By Hubert Dwight
Offering a healthier and more sustainable alternative to meat, plant-based meat is gaining popularity by the day. It makes it easier for authentic meat-lovers to quit as plant-based meat mimics similar, if not the same, flavors, aromas, and textures.
The growing environmental concerns are one of the main reasons why people are opting for plant-based meat. Every year, factory farms raise and kill millions of animals. With the advent of COVID-19, people are getting more conscious about climate change and antibiotic resistance. Vegetable burgers and hot dogs have been in the market for vegetarians for a long time, but these more recent plant-based meat products are meant to taste like meat and replace some of the customers’ meat purchases.
Read below to find out what is causing an upsurge in plant-based meat.
Research shows that beef or pigs slaughtered in small regional slaughterhouses lack meat hygiene standards and quality assurance. The meat processing sector has seen many outbreaks of COVID-19, and abattoir capacity issues have forced some to close down temporarily. When animals are raised in captivity and slaughtered for consumption, the hygiene concerns not only increase the number of organisms contaminating the slaughtered cattle but also pose a risk for the consumers. This makes plant-based meat products by companies like Future Farm a sustainable and safe option.
Many restaurants and food manufacturers have become more interested in some great-tasting meat alternatives for consumers to choose from. Consumers’ interest in healthier eating, in general, has hiked up the need for innovations, and with that has come the mainstreaming of these types of foods. Publicity and advertisement are also breaking down some of the myths around plant-based meat, such as not tasting as good as conventional meat.
Although meat production is too small a market to impact land use, water use or climate change, livestock cultivation is one of the most green-house gas-intensive activities. Animal-based food technology has led our planet to the advanced stages of climate catastrophe. Plant-based meat, on the other hand, has a significantly lower carbon footprint and uses much less land and water. So there’s a potential for plant-based meat to make a huge difference in the environment. But as long as plant-based meat remains a small-scale industry, it’s too insignificant to matter and affect the climate.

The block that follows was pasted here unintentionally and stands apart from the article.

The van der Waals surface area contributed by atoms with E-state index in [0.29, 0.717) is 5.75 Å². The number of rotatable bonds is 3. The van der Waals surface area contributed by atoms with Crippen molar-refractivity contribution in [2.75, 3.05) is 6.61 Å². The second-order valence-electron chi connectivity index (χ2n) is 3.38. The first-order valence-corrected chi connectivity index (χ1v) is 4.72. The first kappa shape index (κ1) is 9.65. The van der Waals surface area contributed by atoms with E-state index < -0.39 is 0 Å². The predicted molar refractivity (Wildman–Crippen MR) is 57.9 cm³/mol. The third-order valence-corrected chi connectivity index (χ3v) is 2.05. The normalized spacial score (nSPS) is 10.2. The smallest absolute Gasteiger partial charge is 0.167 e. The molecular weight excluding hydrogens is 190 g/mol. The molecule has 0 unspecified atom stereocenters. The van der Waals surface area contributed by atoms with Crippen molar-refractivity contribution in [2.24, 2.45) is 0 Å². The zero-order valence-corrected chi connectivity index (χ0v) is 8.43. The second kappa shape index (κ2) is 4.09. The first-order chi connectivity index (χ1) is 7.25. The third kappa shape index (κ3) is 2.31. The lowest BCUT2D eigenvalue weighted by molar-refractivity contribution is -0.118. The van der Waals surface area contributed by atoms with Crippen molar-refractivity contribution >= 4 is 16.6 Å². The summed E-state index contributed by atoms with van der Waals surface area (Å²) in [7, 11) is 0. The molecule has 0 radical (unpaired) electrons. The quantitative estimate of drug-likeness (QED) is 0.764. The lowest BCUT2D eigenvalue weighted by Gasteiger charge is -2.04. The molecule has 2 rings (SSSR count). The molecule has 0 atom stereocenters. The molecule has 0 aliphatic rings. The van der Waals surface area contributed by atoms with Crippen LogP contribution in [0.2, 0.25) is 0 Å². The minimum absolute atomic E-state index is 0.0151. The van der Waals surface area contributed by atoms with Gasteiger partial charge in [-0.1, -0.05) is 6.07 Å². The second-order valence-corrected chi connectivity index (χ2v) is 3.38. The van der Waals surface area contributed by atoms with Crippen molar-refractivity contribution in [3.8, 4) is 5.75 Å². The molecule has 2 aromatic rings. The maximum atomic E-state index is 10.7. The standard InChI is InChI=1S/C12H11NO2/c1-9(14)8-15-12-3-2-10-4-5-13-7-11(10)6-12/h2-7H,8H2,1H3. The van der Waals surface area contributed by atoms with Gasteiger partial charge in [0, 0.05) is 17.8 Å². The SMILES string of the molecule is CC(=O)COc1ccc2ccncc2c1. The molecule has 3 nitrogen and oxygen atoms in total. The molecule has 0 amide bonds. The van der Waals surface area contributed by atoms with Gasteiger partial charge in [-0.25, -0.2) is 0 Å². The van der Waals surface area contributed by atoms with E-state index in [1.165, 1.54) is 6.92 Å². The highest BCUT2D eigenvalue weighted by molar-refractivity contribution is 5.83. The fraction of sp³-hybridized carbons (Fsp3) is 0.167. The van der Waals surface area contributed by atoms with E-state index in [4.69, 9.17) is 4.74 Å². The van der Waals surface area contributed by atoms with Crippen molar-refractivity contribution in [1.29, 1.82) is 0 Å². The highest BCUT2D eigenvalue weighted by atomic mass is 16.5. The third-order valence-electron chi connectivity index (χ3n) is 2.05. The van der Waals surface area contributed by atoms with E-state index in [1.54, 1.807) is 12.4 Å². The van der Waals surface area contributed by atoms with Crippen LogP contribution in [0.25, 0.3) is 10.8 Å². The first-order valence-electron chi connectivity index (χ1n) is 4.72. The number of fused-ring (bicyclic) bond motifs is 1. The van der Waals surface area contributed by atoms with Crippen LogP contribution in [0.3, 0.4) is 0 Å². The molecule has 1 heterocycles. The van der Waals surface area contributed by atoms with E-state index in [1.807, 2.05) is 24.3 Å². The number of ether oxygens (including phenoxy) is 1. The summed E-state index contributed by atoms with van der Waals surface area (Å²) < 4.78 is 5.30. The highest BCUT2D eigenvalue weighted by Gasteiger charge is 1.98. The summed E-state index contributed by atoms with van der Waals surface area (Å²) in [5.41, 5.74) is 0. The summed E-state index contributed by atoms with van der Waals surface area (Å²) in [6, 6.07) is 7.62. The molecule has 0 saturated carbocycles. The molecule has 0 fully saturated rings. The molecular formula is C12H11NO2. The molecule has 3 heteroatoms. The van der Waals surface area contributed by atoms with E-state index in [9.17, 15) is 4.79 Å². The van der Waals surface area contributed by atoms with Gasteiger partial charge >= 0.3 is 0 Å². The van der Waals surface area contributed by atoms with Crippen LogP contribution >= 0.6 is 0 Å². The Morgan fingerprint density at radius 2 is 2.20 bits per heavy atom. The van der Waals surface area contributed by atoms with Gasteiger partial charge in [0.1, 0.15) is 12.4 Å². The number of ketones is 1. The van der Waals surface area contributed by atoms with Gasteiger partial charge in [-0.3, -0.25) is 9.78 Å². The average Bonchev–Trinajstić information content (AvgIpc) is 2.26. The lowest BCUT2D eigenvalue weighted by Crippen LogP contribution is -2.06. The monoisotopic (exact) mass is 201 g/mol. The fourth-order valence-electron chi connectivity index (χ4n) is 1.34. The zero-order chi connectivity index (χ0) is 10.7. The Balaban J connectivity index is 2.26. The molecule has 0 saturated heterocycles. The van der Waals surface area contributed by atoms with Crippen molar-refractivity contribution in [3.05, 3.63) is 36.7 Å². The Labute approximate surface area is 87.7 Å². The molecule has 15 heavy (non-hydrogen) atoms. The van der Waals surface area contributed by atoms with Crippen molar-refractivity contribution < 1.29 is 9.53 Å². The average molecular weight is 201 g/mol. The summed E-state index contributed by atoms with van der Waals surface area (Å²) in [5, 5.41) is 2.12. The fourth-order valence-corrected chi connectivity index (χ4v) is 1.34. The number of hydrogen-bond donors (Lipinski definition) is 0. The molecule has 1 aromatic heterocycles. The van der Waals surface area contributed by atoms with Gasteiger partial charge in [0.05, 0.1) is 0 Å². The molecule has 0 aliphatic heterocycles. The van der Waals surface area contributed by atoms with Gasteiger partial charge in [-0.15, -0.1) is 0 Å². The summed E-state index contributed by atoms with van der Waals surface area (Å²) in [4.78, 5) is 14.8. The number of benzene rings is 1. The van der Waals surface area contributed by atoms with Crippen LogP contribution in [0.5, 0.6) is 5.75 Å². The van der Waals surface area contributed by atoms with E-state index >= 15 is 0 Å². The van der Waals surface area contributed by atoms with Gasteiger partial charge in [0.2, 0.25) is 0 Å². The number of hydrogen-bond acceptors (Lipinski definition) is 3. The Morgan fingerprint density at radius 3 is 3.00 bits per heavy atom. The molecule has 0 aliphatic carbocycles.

Factory farms don’t just confine large numbers of animals in a closed space but also pollute the environment and our drinking water. The food industries and factory farms are controlled by a handful of big players who force some small and local farmers to join in or get out. They leave the animals confined and bring them food to let them grow bigger. This becomes a boon to the factory farmers as overproduction means more revenue. The vast quantities of manure and waste exceed the soil’s ability to absorb it as fertilizer and this, in turn, becomes a nightmare for the environment.
Factory farming exposes the workers to some harmful air pollutants, contaminated animal waste, and pathogens. Exposure to these for a long period of time can lead to some respiratory illnesses which are airborne. Crowded conditions make it easy for diseases to spread in people as well as animals.
When thousands of cattle are packed into feedlots full of manure, bacteria or pathogens can get into their hides and then into the entire slaughterhouse contaminating thousands of meat and animals. Increased line speeds make it impossible to inspect each animal. This makes plant-based meat a safer option for consumers and for the sustenance of all the beings on this planet.
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